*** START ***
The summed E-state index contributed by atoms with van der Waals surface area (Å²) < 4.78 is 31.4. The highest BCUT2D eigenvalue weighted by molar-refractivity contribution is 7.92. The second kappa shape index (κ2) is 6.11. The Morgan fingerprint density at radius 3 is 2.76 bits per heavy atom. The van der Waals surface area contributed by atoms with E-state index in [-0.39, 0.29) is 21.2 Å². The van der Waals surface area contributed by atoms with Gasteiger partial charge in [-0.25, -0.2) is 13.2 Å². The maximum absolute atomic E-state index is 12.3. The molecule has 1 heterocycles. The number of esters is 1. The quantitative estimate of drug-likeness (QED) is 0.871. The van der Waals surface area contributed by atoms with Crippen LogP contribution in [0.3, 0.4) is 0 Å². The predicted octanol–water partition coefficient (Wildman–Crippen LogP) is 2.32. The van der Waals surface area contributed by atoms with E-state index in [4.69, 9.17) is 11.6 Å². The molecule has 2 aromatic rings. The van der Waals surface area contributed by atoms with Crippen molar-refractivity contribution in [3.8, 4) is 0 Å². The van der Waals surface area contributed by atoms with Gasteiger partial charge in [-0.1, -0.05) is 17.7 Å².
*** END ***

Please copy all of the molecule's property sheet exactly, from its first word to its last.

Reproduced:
The summed E-state index contributed by atoms with van der Waals surface area (Å²) < 4.78 is 31.4. The highest BCUT2D eigenvalue weighted by molar-refractivity contribution is 7.92. The second kappa shape index (κ2) is 6.11. The Morgan fingerprint density at radius 3 is 2.76 bits per heavy atom. The van der Waals surface area contributed by atoms with E-state index in [-0.39, 0.29) is 21.2 Å². The van der Waals surface area contributed by atoms with Gasteiger partial charge in [-0.25, -0.2) is 13.2 Å². The maximum absolute atomic E-state index is 12.3. The molecule has 1 heterocycles. The number of esters is 1. The quantitative estimate of drug-likeness (QED) is 0.871. The van der Waals surface area contributed by atoms with Crippen LogP contribution in [0.3, 0.4) is 0 Å². The predicted octanol–water partition coefficient (Wildman–Crippen LogP) is 2.32. The van der Waals surface area contributed by atoms with E-state index in [4.69, 9.17) is 11.6 Å². The molecule has 2 aromatic rings. The van der Waals surface area contributed by atoms with Crippen molar-refractivity contribution in [3.8, 4) is 0 Å². The van der Waals surface area contributed by atoms with Gasteiger partial charge in [-0.1, -0.05) is 17.7 Å².